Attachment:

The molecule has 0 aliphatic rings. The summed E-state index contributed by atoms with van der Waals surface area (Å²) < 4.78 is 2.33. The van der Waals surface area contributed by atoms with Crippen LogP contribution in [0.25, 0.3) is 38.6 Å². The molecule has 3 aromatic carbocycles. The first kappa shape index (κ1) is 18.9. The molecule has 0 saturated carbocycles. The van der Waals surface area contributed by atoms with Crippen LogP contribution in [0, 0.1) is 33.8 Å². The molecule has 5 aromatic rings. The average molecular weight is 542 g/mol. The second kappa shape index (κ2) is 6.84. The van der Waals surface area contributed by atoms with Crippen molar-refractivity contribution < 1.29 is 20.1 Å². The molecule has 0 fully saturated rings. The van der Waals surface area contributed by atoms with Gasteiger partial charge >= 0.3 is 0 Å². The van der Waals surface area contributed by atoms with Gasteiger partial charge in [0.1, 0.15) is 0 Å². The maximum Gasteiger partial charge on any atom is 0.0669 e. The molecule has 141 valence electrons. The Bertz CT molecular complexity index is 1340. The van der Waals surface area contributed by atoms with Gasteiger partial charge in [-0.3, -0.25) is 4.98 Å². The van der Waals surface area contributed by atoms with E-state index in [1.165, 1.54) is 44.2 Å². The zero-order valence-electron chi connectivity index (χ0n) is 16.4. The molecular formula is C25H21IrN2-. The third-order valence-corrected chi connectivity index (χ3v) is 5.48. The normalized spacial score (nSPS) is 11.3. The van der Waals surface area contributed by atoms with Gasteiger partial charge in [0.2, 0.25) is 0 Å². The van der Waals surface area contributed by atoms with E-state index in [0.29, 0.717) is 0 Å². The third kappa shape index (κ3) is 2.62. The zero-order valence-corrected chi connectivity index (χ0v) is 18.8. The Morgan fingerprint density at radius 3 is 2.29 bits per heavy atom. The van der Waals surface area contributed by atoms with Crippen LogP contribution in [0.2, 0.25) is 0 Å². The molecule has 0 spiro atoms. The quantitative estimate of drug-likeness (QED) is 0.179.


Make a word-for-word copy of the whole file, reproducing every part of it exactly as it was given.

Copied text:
The molecule has 0 aliphatic rings. The summed E-state index contributed by atoms with van der Waals surface area (Å²) < 4.78 is 2.33. The van der Waals surface area contributed by atoms with Crippen LogP contribution in [0.25, 0.3) is 38.6 Å². The molecule has 3 aromatic carbocycles. The first kappa shape index (κ1) is 18.9. The molecule has 0 saturated carbocycles. The van der Waals surface area contributed by atoms with Crippen LogP contribution in [0, 0.1) is 33.8 Å². The molecule has 5 aromatic rings. The average molecular weight is 542 g/mol. The second kappa shape index (κ2) is 6.84. The van der Waals surface area contributed by atoms with Crippen molar-refractivity contribution < 1.29 is 20.1 Å². The molecule has 0 fully saturated rings. The van der Waals surface area contributed by atoms with Gasteiger partial charge >= 0.3 is 0 Å². The van der Waals surface area contributed by atoms with Gasteiger partial charge in [0.1, 0.15) is 0 Å². The maximum Gasteiger partial charge on any atom is 0.0669 e. The molecule has 141 valence electrons. The Bertz CT molecular complexity index is 1340. The van der Waals surface area contributed by atoms with Gasteiger partial charge in [-0.3, -0.25) is 4.98 Å². The van der Waals surface area contributed by atoms with E-state index in [1.165, 1.54) is 44.2 Å². The zero-order valence-electron chi connectivity index (χ0n) is 16.4. The molecular formula is C25H21IrN2-. The third-order valence-corrected chi connectivity index (χ3v) is 5.48. The normalized spacial score (nSPS) is 11.3. The van der Waals surface area contributed by atoms with Gasteiger partial charge in [0.2, 0.25) is 0 Å². The van der Waals surface area contributed by atoms with E-state index in [0.29, 0.717) is 0 Å². The third kappa shape index (κ3) is 2.62. The zero-order valence-corrected chi connectivity index (χ0v) is 18.8. The Morgan fingerprint density at radius 3 is 2.29 bits per heavy atom. The van der Waals surface area contributed by atoms with Crippen LogP contribution in [0.2, 0.25) is 0 Å². The molecule has 0 spiro atoms. The quantitative estimate of drug-likeness (QED) is 0.179.